Myth vs reality: the truth about ticks

Ticks are well-known, easy to identify… and many misconceptions about them appear to be just as resilient as they can be. Here a few common myths regarding these infamous parasites, debunked once and for all.

Myth: Ticks are insects.

Adult insects all have six legs, and usually antennae or wings. Ticks actually belong to the arachnid family, which also includes spiders, scorpions and mites. Like the majority of adult arachnids, ticks have eight legs, and no antennae or wings.

Myth: Only dogs and cats that spend time in the woods can get ticks.

These parasites are attracted by the presence of food (animals they can latch onto), regardless of their environment. Even in urban settings, adult ticks are commonly found on plants, shrubs or tall grass. Unlike fleas, they can’t jump, but may cling to clothing or fur when a suitable host brushes against them. Younger tick specimens can hide underneath fallen leaves, and if your pet disturbs them as they’re digging, they may climb onto their paws.

Myth: In winter, ticks die because of the cold weather.

No matter how cold Canadian winters can be, ticks have learned to adapt in order to survive. According to, some species are found even in Nunavut, Yukon and the Northwestern Territories! Some ticks manage to keep warm by hiding underneath dead leaves in wooded areas, or even beneath the snow (which can insulate parasites against cold temperatures, just like it protects plants and grass). Others will spend the winter clinging to the fur and skin of wild animals to benefit from their body heat.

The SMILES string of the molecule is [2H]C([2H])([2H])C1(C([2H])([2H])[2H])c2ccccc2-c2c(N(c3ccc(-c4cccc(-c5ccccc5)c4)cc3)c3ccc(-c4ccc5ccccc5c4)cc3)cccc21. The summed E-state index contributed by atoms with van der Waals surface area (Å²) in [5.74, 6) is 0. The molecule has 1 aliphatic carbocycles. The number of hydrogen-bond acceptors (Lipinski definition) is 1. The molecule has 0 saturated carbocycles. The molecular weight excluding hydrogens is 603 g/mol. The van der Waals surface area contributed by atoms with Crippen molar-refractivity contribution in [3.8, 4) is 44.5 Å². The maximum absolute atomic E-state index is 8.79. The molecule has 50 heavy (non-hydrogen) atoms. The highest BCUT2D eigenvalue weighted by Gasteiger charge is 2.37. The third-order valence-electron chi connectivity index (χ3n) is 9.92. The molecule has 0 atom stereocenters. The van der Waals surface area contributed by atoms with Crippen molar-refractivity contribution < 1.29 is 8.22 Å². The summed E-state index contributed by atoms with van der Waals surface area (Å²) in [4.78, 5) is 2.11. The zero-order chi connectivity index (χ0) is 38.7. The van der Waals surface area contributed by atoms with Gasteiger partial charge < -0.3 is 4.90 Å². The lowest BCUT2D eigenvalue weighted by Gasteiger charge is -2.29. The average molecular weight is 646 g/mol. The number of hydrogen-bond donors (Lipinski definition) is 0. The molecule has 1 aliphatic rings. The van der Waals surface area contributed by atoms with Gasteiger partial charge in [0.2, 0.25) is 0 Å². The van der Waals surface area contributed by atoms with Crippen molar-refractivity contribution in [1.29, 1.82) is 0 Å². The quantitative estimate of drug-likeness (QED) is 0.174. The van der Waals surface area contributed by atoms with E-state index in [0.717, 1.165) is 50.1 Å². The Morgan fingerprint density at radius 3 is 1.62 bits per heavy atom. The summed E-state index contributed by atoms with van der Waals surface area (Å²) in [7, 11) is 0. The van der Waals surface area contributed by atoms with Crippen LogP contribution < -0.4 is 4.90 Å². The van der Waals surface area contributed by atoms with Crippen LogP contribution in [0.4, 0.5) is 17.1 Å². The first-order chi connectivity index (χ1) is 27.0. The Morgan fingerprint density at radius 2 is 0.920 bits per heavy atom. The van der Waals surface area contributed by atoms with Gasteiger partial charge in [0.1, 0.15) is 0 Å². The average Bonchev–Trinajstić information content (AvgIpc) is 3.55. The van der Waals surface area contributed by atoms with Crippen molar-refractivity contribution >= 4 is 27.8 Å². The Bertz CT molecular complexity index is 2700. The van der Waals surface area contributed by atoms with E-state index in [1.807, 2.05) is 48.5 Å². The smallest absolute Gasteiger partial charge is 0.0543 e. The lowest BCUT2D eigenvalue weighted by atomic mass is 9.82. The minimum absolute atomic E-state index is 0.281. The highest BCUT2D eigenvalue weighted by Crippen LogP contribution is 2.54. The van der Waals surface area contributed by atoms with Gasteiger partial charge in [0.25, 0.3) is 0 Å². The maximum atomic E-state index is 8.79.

Finally, many ticks simply enter a dormant state in the heart of winter, and may become active again as soon as the weather rises above 4°C for a few hours. In December or February, short periods of mild temperature are very common.

Myth: By the time you notice a tick on your pet, they’ve already been infected.

While it’s true ticks can transmit bacteria, viruses and toxins responsible for many diseases, the process isn’t instantaneous. Once a tick attaches itself and starts to feed, it takes between 3 to 24 hours for transmission to occur, depending on the pathogen. This means they need to be removed promptly (and animals allowed to go outside should be checked regularly), but doing so isn’t an immediate, life-threatening emergency.

Myth: It’s dangerous to try to remove a tick by yourself.

Complications may arise if you end up twisting or jerking the tick as you attempt to pull it out, causing parts of it to remain in the skin. However, the correct technique is easy to learn, and most ticks can be removed safely at home.

To remove an attached tick, use tweezers to grab it as close to the skin as possible. Pull gently and steadily directly towards you until it comes out. Clean the bite wound using soap and water, and disinfect your tweezers with rubbing alcohol.